Jeff Smith, the Oracle Product manager for SQL Developer has a superb blog where he shares many SQL Developer hints and tips. One of the posts
Opening Unshared Worksheets was the inspiration and source for this post.

The incremental commit Anti-pattern

This is a far more opinionated post than usual. It is not meant to inflammatory, my goal for this post is to have something tangible that I can point to the next time an Oracle Developer thinks they want or need to “do” incremental commits.

In this post an incremental commit is defined as code which commits a transaction but the cursor is kept open.  They are also known as a fetch across commit.

I encounter incremental commits in PL/SQL code that issues a commit inside a  loop such as the examples below:


CURSOR customers_cur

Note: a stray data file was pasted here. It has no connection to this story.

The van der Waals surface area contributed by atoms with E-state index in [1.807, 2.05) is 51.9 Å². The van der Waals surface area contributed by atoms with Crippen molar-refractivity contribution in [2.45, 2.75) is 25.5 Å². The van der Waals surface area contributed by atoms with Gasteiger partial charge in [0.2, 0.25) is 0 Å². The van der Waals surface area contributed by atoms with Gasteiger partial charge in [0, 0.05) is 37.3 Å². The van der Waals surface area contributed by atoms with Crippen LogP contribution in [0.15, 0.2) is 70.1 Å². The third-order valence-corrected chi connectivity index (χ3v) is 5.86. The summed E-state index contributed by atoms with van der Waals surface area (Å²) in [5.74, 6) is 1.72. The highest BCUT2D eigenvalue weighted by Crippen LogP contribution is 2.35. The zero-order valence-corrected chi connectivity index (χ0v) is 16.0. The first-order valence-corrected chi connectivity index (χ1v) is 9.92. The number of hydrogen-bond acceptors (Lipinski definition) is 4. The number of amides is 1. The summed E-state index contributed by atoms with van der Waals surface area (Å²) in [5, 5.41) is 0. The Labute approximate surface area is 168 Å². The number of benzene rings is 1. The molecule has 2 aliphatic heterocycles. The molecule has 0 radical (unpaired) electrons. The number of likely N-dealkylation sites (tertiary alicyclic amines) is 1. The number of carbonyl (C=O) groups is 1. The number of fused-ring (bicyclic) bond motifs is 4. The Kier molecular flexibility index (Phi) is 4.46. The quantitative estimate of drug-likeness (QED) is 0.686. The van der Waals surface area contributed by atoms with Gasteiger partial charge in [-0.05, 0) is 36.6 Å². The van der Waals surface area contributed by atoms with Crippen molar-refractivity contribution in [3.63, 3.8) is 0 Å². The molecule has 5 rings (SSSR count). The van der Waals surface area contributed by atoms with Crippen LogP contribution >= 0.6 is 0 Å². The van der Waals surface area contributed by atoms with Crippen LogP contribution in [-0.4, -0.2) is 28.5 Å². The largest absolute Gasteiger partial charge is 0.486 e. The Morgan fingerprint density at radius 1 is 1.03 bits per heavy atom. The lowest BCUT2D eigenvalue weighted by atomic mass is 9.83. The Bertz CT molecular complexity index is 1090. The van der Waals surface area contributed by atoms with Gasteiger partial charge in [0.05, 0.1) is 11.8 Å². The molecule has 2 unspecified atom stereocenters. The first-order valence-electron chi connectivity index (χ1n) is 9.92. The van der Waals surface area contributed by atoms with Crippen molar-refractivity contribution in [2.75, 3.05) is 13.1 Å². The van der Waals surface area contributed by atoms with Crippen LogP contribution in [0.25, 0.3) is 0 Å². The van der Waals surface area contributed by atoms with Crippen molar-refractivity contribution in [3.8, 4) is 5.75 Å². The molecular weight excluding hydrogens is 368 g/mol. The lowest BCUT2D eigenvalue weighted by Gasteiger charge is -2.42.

SELECT columns
    FROM some_tables;
  FOR i in customers_cur
    -- doing something interesting with the row
    COMMIT; -- ARGH!

The commit may be decorated with variations of:

IF rows_processed > some_arbitary_number


IF mod(customers_cur%rowcount, v_commit_limit) = 0 

Why are they an Anti-Pattern?

They introduce side effects that the Developer is not aware of, usually a self inflicted ORA-01555 Snapshot too old exception.  I will come back to this in the final part of this post.

Why are Incremental commits used?

Over the years I have had many conversations with other Oracle Developers regarding the problems incremental commits cause. The common explanation I have heard for the introduction of incremental commits is that the developer didn’t want to “blow” the rollback segments.